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GASB 34

The final phase of GASB 34 implementation has brought many questions on applicability of the statement to various local governments, particularly if those local governments are not required to issue financial statements prepared in conformance with state and local governmental accounting principles generally accepted in the United States of America (GAAP). For all state and local entities that prepare GAAP financial statements the requirements are now applicable. For those not preparing GAAP financial statements the Office of the State Auditor staff has prepared an article talking about the impact of GASB 34 on cities preparing on an other comprehensive basis of accounting. As part of our updating of our GASB 34 pages we have added that article and some other tools.

Additional Tools:

  • Worksheet for calculating amounts for capital assets and accumulated depreciation
  • An informational paper on the potential impacts of GASB 34
  • Crosswalk between the Minnesota County Financial and Accounting Reporting Standards (COFARS) and the IFS general ledger system
  • Discussion of GASB 34 reporting requirements for small cities reporting on other comprehensive bases of accounting.

To access these resources and others, please click on Implementations Tools.

Other Issues

GASB 45

In June of 2004, the GASB issued Statement 45, which deals with accounting and reporting for local government employers that provide other post-employment benefits (OPEB). For some entities the amount of the actuarial liability for these benefits can be significant. The basic reasons behind the GASB issuing these new requirements are:

From an accrual accounting perspective, the cost of OPEB, like the cost of pension benefits, generally should be associated with the periods in which the exchange occurs, rather than with the periods (often many years later) when benefits are paid or provided. However, in current practice, most OPEB plans are financed on a pay-as-you-go basis, and financial statements generally do not report the financial effects of OPEB until the promised benefits are paid. As a result, current financial reporting generally fails to:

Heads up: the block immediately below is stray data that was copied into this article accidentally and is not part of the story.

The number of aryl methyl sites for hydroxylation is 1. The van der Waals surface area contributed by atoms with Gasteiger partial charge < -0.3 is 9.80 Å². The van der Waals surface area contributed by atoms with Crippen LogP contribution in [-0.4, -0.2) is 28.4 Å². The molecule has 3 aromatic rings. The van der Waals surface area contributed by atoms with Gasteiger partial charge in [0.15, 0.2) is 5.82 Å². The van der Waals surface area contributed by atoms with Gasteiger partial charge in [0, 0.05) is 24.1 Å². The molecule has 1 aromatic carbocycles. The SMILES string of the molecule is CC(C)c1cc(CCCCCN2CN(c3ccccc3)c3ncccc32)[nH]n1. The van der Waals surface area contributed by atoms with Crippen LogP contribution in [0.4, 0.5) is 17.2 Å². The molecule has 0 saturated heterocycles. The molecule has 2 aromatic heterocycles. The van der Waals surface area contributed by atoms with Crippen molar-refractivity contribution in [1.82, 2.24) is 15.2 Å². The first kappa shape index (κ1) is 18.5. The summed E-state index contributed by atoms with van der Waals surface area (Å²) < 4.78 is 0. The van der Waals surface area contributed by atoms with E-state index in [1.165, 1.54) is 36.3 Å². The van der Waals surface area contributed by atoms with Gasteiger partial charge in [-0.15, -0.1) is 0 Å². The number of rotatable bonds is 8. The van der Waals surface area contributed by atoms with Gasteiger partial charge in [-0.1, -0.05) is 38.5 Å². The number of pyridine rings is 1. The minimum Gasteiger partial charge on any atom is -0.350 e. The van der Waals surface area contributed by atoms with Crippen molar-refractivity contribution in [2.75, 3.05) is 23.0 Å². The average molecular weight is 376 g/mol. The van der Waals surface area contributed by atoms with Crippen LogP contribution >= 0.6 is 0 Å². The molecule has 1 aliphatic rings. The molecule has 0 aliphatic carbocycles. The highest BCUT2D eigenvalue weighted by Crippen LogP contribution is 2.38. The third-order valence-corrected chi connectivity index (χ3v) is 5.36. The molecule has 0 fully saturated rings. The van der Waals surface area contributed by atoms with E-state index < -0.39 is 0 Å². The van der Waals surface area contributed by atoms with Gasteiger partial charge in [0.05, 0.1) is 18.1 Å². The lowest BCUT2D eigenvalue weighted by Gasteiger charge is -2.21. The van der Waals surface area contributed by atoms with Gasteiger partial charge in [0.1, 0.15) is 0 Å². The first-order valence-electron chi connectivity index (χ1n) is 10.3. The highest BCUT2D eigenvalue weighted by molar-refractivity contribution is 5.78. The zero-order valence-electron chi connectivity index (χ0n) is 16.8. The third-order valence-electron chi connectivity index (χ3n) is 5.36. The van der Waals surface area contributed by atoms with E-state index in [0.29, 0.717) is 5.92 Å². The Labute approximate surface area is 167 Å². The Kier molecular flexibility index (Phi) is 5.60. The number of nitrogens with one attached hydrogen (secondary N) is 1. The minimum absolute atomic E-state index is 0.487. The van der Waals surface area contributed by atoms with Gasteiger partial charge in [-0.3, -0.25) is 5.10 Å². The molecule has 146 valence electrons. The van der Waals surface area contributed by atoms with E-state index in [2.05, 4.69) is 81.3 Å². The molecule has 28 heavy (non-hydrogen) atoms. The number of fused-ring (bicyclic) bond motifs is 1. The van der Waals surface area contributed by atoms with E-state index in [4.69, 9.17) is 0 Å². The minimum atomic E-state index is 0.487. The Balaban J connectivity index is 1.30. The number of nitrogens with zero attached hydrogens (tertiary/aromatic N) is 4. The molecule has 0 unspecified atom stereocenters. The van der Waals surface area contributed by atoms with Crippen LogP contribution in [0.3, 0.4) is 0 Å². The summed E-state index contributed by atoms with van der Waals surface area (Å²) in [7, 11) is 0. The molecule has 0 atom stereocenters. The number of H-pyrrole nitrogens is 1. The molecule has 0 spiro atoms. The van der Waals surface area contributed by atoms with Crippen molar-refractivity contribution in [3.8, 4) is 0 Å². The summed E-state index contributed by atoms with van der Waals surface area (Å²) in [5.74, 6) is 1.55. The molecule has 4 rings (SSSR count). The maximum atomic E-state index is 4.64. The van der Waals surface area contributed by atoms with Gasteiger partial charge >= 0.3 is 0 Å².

• Recognize the cost of benefits in periods when the related services are received by the employer
  • Provide information about the actuarial accrued liabilities for promised benefits associated with past services and whether and to what extent those benefits have been funded
  • Provide information useful in assessing potential demands on the employer’s future cash flows.

This Statement improves the relevance and usefulness of financial reporting by (a) requiring systematic, accrual-basis measurement and recognition of OPEB cost (expense) over a period that approximates employees’ years of service and (b) providing information about actuarial accrued liabilities associated with OPEB and whether and to what extent progress is being made in funding the plan.

In the near future we intend to add additional guidance on reporting OPEB by Minnesota local governments.

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